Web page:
One thing that proves the 2008 Toyota 4Runner is a well-made SUV is the number of recalls that affected it over all these years, which sums up to five. Among them, two have addressed the issue of seat heater wiring that might have overheated, potentially setting the vehicle on fire.
Another safety-critical recall was caused by an accelerator pedal that could have got stuck in a fully pressed position. The incorrect load carrying capacity labels were the cause of the remaining two recalls.
2008 Toyota 4Runner Common problems
Yes, the 2008 Toyota 4Runner is a reliable and robust SUV, which is something both you and I know. But even as such, it is not without its flaws.
There are several issues and potential faults that are more common than others, which is something you should pay extra attention to.
- Cracked exhaust manifolds
- Faulty AC relays
- Blown head gaskets on V6 engines
- Frame rust
Firstly, the exhaust manifolds on both the V6 and V8 engines are likely to crack and develop a leak. In most cases, this will be caused by rust patches where the pipes join the flange.
Depending on the size of the crack, you may try to get it welded up. But in many cases, replacing the whole manifold will be the only solution, which can be expensive, as the catalytic converter is its integral part.
It is common for these vehicles to have their air-cons stop working all of a sudden. Among potential causes, which include broken components or leaks, a faulty AC relay is the most likely.
This is a relatively inexpensive part, and you will easily find it inside the fuse box. If your AC has just died on you, this relay should be the first thing to check.
Although Toyota is famous for its virtually indestructible engines, the 4.0-liter V6s may have issues with their head gaskets. This is especially true if the vehicle has been overloaded or overheated in the past.
The symptoms you may notice include loads of white smoke coming from the exhaust and continuously dropping coolant levels. In most cases, only one side of the engine will suffer from this issue, but I’d recommend replacing both head gaskets.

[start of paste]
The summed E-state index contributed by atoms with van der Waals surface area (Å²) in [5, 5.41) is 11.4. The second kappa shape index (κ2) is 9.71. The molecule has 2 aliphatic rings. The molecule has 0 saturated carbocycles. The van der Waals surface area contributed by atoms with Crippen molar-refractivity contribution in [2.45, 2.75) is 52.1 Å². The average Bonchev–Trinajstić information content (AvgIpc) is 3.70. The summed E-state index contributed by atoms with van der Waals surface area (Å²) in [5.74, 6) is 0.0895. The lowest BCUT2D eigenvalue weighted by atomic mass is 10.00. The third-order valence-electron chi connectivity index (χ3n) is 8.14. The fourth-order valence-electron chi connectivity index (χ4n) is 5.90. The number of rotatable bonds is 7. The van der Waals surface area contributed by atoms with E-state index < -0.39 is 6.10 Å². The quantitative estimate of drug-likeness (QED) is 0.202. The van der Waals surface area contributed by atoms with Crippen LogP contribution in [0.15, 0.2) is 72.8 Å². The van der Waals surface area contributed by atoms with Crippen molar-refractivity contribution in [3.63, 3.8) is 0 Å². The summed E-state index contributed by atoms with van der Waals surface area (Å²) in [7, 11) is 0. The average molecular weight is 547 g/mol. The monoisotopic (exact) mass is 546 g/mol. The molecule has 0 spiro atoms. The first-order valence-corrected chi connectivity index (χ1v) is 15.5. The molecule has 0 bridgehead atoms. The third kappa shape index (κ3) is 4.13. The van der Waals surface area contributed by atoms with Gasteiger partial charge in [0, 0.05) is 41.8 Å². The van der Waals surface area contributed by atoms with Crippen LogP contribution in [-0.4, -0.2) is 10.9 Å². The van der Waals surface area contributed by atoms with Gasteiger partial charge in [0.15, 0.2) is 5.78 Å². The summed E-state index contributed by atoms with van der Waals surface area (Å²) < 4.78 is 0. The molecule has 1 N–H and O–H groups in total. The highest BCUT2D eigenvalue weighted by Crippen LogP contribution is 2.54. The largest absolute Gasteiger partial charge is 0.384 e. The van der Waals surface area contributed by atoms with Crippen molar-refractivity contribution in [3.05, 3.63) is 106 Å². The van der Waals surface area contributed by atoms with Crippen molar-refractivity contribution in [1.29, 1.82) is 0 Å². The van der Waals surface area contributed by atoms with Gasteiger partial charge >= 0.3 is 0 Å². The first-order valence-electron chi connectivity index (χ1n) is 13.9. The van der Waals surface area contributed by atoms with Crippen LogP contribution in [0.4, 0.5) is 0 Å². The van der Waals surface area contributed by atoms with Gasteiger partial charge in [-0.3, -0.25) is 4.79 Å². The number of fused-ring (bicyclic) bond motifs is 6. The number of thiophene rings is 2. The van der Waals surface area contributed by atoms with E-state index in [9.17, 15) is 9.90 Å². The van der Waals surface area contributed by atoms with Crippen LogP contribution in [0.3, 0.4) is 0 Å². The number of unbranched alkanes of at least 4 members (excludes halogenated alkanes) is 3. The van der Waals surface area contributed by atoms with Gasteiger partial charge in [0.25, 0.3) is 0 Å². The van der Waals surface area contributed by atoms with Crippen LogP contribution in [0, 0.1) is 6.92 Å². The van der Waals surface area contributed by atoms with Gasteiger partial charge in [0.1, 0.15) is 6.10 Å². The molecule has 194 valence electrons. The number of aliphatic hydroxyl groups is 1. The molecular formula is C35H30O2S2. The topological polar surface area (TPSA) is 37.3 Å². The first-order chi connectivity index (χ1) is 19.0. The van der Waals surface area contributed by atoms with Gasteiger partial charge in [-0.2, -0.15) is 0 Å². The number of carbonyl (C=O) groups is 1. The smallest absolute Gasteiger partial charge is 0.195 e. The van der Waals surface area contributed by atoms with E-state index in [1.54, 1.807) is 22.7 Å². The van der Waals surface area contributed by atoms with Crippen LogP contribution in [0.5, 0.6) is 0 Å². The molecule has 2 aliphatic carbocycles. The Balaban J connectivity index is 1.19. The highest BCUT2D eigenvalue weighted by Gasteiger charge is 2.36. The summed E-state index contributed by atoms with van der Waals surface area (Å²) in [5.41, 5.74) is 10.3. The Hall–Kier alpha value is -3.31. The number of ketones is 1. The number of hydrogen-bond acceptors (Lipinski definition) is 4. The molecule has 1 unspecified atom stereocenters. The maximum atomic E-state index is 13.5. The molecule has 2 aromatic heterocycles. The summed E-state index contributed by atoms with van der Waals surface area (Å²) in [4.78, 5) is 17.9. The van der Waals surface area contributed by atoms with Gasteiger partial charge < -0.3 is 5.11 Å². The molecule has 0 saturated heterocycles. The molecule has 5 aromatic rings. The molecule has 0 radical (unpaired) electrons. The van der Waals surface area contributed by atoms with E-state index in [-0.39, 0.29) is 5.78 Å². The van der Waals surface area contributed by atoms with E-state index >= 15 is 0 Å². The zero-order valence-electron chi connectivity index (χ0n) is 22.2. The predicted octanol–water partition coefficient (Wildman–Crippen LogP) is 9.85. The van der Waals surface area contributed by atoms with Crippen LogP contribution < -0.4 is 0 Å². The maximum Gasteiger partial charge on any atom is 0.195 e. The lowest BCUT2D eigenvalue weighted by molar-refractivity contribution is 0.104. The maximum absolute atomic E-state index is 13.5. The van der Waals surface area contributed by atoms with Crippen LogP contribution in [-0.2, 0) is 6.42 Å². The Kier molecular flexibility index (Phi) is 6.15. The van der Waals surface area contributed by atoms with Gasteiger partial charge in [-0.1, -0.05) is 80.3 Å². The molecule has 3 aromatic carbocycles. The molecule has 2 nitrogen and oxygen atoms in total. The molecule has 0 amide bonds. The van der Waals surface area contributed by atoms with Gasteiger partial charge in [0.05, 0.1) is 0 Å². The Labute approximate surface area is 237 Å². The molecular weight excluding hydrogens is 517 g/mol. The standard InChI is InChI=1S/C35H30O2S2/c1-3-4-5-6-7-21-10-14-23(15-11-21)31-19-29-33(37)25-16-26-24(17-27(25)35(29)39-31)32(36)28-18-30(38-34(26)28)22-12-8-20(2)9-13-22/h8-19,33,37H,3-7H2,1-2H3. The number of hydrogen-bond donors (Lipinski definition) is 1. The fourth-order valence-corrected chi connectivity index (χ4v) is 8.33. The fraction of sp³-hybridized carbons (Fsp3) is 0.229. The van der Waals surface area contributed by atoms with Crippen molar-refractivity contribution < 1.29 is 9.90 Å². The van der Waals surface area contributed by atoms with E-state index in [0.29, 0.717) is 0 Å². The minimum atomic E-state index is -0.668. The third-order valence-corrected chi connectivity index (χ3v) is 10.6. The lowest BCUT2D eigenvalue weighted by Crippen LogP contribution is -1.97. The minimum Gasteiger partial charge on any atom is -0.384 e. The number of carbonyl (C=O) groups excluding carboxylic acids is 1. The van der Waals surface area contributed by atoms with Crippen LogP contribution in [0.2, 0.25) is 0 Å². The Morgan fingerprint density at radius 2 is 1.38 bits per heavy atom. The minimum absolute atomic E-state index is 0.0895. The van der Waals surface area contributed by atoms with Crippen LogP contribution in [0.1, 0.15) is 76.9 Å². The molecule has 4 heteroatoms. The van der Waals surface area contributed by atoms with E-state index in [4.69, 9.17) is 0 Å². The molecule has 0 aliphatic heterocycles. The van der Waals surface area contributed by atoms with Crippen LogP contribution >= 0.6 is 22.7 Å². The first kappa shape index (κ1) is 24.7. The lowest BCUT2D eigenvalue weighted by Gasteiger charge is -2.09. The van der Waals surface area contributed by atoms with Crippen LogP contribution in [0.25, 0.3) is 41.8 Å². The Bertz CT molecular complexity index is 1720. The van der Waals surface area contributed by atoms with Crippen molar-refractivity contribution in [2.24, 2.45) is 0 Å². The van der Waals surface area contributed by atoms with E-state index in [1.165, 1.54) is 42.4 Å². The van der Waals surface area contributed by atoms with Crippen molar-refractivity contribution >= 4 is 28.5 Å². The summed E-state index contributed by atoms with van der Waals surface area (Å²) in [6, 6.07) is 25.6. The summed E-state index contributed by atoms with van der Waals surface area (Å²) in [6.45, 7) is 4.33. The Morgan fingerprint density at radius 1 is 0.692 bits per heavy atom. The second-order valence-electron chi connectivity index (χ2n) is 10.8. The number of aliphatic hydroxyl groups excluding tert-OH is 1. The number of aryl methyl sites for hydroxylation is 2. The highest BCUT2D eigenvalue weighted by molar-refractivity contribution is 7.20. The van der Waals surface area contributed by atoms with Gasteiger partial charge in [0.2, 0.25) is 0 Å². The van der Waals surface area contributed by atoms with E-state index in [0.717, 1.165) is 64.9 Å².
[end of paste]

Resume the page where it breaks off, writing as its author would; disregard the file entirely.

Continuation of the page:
Lastly, but probably most importantly, you should check your 4Runner’s underside for corrosion. This SUV shares its underpinnings with the Tacoma pickup truck, so it is prone to the infamous frame rust issue.
While Toyota addressed this issue by recalling affected trucks, it never did the same with 4Runners. The only thing you can do, assuming the frame on your vehicle is still in good shape, is to protect it with a coat of underbody sealant.
2008 Toyota 4Runner Resale value
Like many other reliable and popular models, the 2008 Toyota 4Runner holds its value exceptionally well. Event the high-mileage examples will set you back almost $10,000. And if aiming at something with under 100,000 miles and a more luxurious trim package, you could be looking at prices between $14,000 and $23,000.
2008 Toyota 4Runner Frequently asked questions
Question: How reliable is the 2008 Toyota 4Runner?
Answer: At this point, I could be talking about things like maintenance or driving habits and how they affect the reliability and longevity of any vehicle. But instead, I’m going to speak briefly about a guy called Jeff Teague, who owns a 2008 Toyota Tacoma.
So far, this Youtuber has racked up a total of 1.5 million miles with this trusty truck, and it doesn’t seem to be stopping any time soon. And don’t forget, this vehicle shares most of its drivetrain and body parts with contemporary 4Runners. Do I need to say anything more?
Question: Is the 2008 Toyota 4Runner good for offroading?
Answer: By the mid-2000s, car markets were flooded with SUVs and crossovers. But despite their rugged appearance, most of these vehicles are more at home on paved roads than on harsh terrains. Luckily, the 2008 Toyota 4Runner is not one of them, as it has an abundance of offroad credentials. With this SUV, you’ll be able to scale any obstacle, thanks to its truck chassis and robust suspension. And if you go for the four-wheel-drive model, no trail will be left unconquered.
Question: What to look for when buying a used 2008 Toyota 4Runner?
Answer: One thing I would definitely check on any Toyota 4Runner is their frames and undercarriage in general. These SUVs, in particular, are prone to frame rust, which affects their structural integrity. And unlike issues with an engine or transmission, this is not easy or cheap to fix. Just to illustrate – you can always swap out a busted engine, but you can’t do that with a rotten frame.
The 2008 Toyota 4Runner – in short
The 2008 Toyota 4Runner is a part of the 4th generation of this iconic SUV, which was in production between 2000 and 2010. Unlike many similar vehicles of the time, it features a traditional body-on-frame architecture, which makes it ideal for heavy-duty offroading.
These 4Runners were available with either a V6 or a V8 engine and an automatic transmission. In addition, a capable four-wheel-drive system is an option, which makes it an unstoppable offroad machine. Adding to its popularity, the 2008 Toyota 4Runner can serve as a family car and a fun weekend toy.